Free weekly rebuked for reporting on pot-smoking teens: I am writing in response to two articles by Forrest Norman, "Captives" and "Messing with the Man" (February 17). I feel that the articles were of poor choice. Frankly in a metropolis like South Florida I would think you would be able to find a better cover story.
I don't think many readers care about if Lolita has a cavity or not. Also in relation to the article "Messing with the Man," I think you should stop wasting our time talking about some useless information. I know kids get high and do dumb things -- you don't need to tell me that. Yes, report a little story about the incident but don't go off into some investigation of where the local teenagers go to make out and smoke pot.
I think you should stop chasing kids and start reporting real news. As a journalism student at Miami-Dade College, I feel I could not only write a better story but actually making it interesting. I am happy for your sake that Street went out of press 'cause now your allowed to put whatever garbage you want and you know that the readers have to smell it.
Contrary to free weekly's report, Tony Kelly is Mr. Modest: I just read Mosi Reeves's story on reggae producer Tony Kelly ("Lord of the Dancehall," February 10) and there are a few clarifications that need to be made. Let me begin by saying this is not being done in anger, but rather to correct assumptions made about Tony, which are so far off.
Reeves implied that Tony has launched a press campaign so he can secure "larger fees from labels and artists" and "more clout within the music industry." Actually Tony is a laid-back, soft-spoken producer who would rather be in the studio than out pursuing a media campaign. In fact I should reveal that it wasn't Tony's idea to go after publicity, as implied in the story. His manager called my company, 4Sight Media, to work on the project after he won a BMI award for Sean Paul's "Like Glue" and after it was announced that the Def Jamaica album, which he co-produced, was nominated this year for a Grammy.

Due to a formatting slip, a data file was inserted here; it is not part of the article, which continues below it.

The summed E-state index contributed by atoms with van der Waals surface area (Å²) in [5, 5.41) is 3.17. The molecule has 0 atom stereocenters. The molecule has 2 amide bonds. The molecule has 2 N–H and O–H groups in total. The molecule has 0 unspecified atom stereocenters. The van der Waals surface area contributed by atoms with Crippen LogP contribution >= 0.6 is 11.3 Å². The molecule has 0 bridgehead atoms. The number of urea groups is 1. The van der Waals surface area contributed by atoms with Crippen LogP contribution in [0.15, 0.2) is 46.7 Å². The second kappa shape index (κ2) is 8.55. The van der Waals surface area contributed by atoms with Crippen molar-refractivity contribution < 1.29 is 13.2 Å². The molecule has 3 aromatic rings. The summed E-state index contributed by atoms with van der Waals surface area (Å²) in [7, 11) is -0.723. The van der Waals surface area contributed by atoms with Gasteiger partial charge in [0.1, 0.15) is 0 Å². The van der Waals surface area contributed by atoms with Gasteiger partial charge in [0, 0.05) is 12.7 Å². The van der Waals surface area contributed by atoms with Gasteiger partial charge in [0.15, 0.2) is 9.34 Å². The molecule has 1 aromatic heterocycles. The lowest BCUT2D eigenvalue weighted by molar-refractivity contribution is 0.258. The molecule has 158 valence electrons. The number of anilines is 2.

Tony's work with artists like Sean Paul, Beenie Man, Shaggy, Wayne Wonder, Sasha, Super Cat, and TOK clearly demonstrates that he doesn't need a press campaign to get business in the dancehall/reggae world, as the article implied. In fact in the history of dancehall, Tony has had the most crossover hits of any dancehall/reggae producer.
Also Tony's brother Dave did not produce "No Letting Go." It was produced by Steven "Lenky" Marsden. Dave did produce some Wayne Wonder, but not that track. Since the article noted that Dave could very well be considered King of the Dancehall, New Times should consider doing something on him as well. He's contributed much to reggae/dancehall music -- and he hasn't retained a fabulous publicist like me.
I'm grateful that Tony is now getting some recognition for contributions he's made to dancehall/reggae, but he did not proclaim himself "King of the Dancehall." However, based on his track record for producing hits, he should have. Maybe we should call him by the article's headline: "Lord of the Dancehall."
Brooklyn, New York
Though united in arrogance, only two are jailbirds: In his article "Three Strikes, You're Out" (February 3), Forrest Norman reports that [former Homestead mayor and county manager] Steve Shiver boasted, "I own this town." With his arrogance and swollen ego, Shiver joins the likes of Leona Helmsley and Martha Stewart. And after his antics as county manager, he deserves to go where they went!
Editor's note: Forrest Norman has more to report about Steve Shiver. See page 13.
Owing to a reporting error in Omar Sommereyns's review of artist Brad Kuhl's show at the Buena Vista Building, the name of collaborating artist Monique Leyton was misspelled. New Times regrets the error.